From the New York Times:
MOGADISHU, Somalia — Awil Salah Osman prowls the streets of this shattered city, looking like so many other boys, with ripped-up clothes, thin limbs and eyes eager for attention and affection.
But Awil is different in two notable ways: he is shouldering a fully automatic, fully loaded Kalashnikov assault rifle; and he is working for a military that is substantially armed and financed by the United States.
“You!” he shouts at a driver trying to sneak past his checkpoint, his cherubic face turning violently angry.
“You know what I’m doing here!” He shakes his gun menacingly. “Stop your car!”
The driver halts immediately. In Somalia, lives are lost quickly, and few want to take their chances with a moody 12-year-old.
It is well known that Somalia’s radical Islamist insurgents are plucking children off soccer fields and turning them into fighters. But Awil is not a rebel. He is working for Somalia’s Transitional Federal Government, a critical piece of the American counterterrorism strategy in the Horn of Africa.
According to Somali human rights groups and United Nations officials, the Somali government, which relies on assistance from the West to survive, is fielding hundreds of children or more on the front lines, some as young as 9.
Child soldiers are deployed across the globe, but according to the United Nations, the Somali government is among the “most persistent violators” of sending children into war, finding itself on a list with notorious rebel groups like the Lord’s Resistance Army.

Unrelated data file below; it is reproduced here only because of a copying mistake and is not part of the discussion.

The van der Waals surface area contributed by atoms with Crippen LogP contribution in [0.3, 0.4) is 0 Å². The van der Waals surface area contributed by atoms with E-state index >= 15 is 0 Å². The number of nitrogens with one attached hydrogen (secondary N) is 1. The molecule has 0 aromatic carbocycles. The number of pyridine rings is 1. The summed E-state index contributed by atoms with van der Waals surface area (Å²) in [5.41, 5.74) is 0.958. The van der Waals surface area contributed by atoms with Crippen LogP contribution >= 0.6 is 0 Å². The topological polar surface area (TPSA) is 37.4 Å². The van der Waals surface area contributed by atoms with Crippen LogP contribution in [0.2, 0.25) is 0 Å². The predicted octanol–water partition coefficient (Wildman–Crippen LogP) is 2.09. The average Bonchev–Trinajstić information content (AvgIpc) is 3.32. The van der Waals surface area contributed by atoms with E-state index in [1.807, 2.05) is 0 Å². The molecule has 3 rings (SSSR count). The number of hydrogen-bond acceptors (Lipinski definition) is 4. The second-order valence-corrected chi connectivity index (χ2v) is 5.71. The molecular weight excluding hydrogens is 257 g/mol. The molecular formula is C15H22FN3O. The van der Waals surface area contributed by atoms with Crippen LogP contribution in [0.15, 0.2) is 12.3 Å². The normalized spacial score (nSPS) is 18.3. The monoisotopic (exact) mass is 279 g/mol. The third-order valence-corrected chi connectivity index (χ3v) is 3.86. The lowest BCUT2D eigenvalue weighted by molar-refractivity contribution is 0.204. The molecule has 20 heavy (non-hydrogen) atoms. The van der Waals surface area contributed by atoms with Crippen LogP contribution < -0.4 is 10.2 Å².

Somali government officials concede that they have not done the proper vetting. Officials also revealed that the United States government was helping pay their soldiers, an arrangement American officials confirmed, raising the possibility that the wages for some of these child combatants may have come from American taxpayers.
United Nations officials say they have offered the Somali government specific plans to demobilize the children. But Somalia’s leaders, struggling for years to withstand the insurgents’ advances, have been paralyzed by bitter infighting and are so far unresponsive.
Several American officials also said that they were concerned about the use of child soldiers and that they were pushing their Somali counterparts to be more careful. But when asked how the American government could guarantee that American money was not being used to arm children, one of the officials said, “I don’t have a good answer for that.”
Many human rights groups find this unacceptable, and President Obama himself, when this issue was raised during his campaign, did not disagree.
“It is embarrassing to find ourselves in the company of Somalia, a lawless land,” he said.
All across this lawless land, smooth, hairless faces peek out from behind enormous guns. In blown-out buildings, children chamber bullets twice the size of their fingers. In neighborhoods by the sea, they run checkpoints and face down four-by-four trucks, though they can barely see over the hood.
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From the release of the US TIP Report yesterday, with child soldiers are listed as a Topic of Special Interest, Somalia is not given a tier ranking for the eighth consecutive year due to a lack of a viable government. The information on Somalia, however, goes into detail about the different methods by which child soldiers are recruited, kidnapped or forced into supporting militias throughout the country. This article, however, is a reminder that human trafficking, in this case for the purpose of child soldiers, is affected by the wider policy decisions we make concerning security, economics, trade, immigration. It will never be enough to simply say, "We are against slavery," but then ignore the implications of our larger policy decisions. Or to say that it is embarrassing to be in the company of Somalia because the U.S. also has not signed the CRC, but then continue on without ratifying the convention. It will take more than that to put words into action.